Forgetting Romer

65 Stan. L. Rev. Online 86 (2013).

6 Pages Posted: 14 Dec 2012 Last revised: 16 Jan 2013

See all articles by Susannah Pollvogt

Susannah Pollvogt

University of Arkansas, Fayetteville, School of Law

Date Written: December 13, 2012


What are the implications of the Court’s decision to accept certiorari in Hollingsworth v. Perry? Advocates of marriage equality may worry that the Court accepted certiorari to overturn the decision. But they should also worry that the Court accepted certiorari to affirm the decision on the same, narrow legal and factual grounds relied upon by the Ninth Circuit. Because while the Ninth Circuit’s reasoning was good for marriage equality in California, it could be devastating to marriage equality efforts in other jurisdictions.

Why? The Ninth Circuit interpreted a key doctrine — the doctrine of unconstitutional animus — in a way that strips the concept of much of its justice-forcing power. It did so by (1) attaching the concept of unconstitutional animus to a narrow and unique set of facts, and (2) relying excessively on the Court’s most compromised animus decision, Romer v. Evans. To get marriage equality right, the Supreme Court will have to look past the unusual factual circumstances of Proposition 8, and the Court will have to put Romer in its proper place with respect to the Court’s broader animus jurisprudence. Ultimately, because Romer is irretrievably compromised by the historical moment at which it was decided, the Court must forget Romer.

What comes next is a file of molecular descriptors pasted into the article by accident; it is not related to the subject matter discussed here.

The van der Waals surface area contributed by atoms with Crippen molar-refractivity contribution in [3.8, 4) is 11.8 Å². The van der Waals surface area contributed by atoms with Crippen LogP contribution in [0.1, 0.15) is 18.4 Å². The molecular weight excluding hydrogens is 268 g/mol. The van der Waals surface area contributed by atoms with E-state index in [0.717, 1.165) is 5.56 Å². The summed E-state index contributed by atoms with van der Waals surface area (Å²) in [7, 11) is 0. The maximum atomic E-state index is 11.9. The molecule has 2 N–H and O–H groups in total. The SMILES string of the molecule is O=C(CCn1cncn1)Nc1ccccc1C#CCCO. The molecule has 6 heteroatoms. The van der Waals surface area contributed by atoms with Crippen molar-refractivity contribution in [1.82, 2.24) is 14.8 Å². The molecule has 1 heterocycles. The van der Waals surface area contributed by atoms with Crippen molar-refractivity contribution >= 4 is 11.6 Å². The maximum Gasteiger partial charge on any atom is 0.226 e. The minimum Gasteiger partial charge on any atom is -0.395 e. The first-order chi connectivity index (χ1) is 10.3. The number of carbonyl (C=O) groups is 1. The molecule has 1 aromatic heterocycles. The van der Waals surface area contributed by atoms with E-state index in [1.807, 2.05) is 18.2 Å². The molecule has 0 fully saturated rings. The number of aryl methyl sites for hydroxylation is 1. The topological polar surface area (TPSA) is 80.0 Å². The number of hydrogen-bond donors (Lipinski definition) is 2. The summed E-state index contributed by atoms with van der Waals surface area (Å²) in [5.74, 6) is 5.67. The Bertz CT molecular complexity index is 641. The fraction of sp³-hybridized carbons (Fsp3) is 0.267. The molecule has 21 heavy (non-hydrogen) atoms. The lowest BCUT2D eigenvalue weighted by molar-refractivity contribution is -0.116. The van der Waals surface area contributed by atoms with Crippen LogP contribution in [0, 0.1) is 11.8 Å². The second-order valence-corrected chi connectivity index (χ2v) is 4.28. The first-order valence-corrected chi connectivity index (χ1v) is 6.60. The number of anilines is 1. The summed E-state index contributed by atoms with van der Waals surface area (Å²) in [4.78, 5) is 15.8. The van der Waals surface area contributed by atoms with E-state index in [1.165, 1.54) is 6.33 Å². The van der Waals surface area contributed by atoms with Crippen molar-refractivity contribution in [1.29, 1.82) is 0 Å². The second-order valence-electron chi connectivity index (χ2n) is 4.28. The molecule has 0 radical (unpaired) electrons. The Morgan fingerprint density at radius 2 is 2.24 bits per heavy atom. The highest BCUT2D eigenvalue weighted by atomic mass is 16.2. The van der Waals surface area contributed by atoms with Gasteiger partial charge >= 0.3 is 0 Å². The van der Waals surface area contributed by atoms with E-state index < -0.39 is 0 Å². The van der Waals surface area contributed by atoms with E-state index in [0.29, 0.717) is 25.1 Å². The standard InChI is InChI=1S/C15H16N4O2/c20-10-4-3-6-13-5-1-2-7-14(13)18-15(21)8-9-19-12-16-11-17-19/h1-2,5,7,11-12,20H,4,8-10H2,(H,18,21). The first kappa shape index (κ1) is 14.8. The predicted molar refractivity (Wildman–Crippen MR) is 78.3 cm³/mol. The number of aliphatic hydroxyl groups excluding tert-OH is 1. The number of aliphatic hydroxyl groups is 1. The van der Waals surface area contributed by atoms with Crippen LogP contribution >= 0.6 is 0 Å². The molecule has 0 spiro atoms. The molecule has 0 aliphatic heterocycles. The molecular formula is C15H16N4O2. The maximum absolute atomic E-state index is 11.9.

Suggested Citation

Pollvogt, Susannah, Forgetting Romer (December 13, 2012). 65 Stan. L. Rev. Online 86 (2013)., Available at SSRN:

Susannah Pollvogt (Contact Author)

University of Arkansas, Fayetteville, School of Law ( email )

260 Waterman Hall
Fayetteville, AR 72701
United States

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